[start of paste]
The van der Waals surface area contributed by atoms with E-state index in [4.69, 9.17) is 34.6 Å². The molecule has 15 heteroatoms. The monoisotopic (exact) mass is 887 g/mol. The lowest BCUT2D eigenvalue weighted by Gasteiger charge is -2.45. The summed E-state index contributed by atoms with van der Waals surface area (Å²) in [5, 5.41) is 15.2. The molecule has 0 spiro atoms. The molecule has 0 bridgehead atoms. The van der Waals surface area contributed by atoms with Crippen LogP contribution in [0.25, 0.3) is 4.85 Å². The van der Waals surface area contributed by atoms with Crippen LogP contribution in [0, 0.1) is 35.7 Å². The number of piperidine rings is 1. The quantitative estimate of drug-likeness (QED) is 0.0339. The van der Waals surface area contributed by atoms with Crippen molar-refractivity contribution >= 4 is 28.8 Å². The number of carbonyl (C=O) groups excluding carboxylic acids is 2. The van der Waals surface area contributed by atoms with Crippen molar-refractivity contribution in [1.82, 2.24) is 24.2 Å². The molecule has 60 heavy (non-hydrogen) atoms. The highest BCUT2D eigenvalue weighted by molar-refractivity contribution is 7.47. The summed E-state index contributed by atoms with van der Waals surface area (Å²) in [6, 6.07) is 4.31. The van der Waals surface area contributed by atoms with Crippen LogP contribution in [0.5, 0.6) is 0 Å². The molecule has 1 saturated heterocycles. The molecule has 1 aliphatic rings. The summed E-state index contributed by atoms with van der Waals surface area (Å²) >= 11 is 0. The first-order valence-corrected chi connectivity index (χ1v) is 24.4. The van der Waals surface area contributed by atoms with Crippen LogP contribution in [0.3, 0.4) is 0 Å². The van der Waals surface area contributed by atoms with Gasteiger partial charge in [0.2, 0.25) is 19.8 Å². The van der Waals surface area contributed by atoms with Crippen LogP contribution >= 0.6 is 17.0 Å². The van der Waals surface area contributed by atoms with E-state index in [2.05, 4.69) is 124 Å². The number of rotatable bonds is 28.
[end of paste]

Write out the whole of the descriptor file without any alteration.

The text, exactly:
The van der Waals surface area contributed by atoms with E-state index in [4.69, 9.17) is 34.6 Å². The molecule has 15 heteroatoms. The monoisotopic (exact) mass is 887 g/mol. The lowest BCUT2D eigenvalue weighted by Gasteiger charge is -2.45. The summed E-state index contributed by atoms with van der Waals surface area (Å²) in [5, 5.41) is 15.2. The molecule has 0 spiro atoms. The molecule has 0 bridgehead atoms. The van der Waals surface area contributed by atoms with Crippen LogP contribution in [0.25, 0.3) is 4.85 Å². The van der Waals surface area contributed by atoms with Crippen LogP contribution in [0, 0.1) is 35.7 Å². The number of piperidine rings is 1. The quantitative estimate of drug-likeness (QED) is 0.0339. The van der Waals surface area contributed by atoms with Crippen molar-refractivity contribution >= 4 is 28.8 Å². The number of carbonyl (C=O) groups excluding carboxylic acids is 2. The van der Waals surface area contributed by atoms with Crippen molar-refractivity contribution in [1.82, 2.24) is 24.2 Å². The molecule has 60 heavy (non-hydrogen) atoms. The highest BCUT2D eigenvalue weighted by molar-refractivity contribution is 7.47. The summed E-state index contributed by atoms with van der Waals surface area (Å²) in [6, 6.07) is 4.31. The van der Waals surface area contributed by atoms with Crippen LogP contribution in [0.5, 0.6) is 0 Å². The molecule has 1 saturated heterocycles. The molecule has 1 aliphatic rings. The summed E-state index contributed by atoms with van der Waals surface area (Å²) >= 11 is 0. The first-order valence-corrected chi connectivity index (χ1v) is 24.4. The van der Waals surface area contributed by atoms with Crippen LogP contribution in [0.3, 0.4) is 0 Å². The van der Waals surface area contributed by atoms with Gasteiger partial charge in [0.2, 0.25) is 19.8 Å². The van der Waals surface area contributed by atoms with Crippen LogP contribution >= 0.6 is 17.0 Å². The van der Waals surface area contributed by atoms with E-state index in [2.05, 4.69) is 124 Å². The number of rotatable bonds is 28.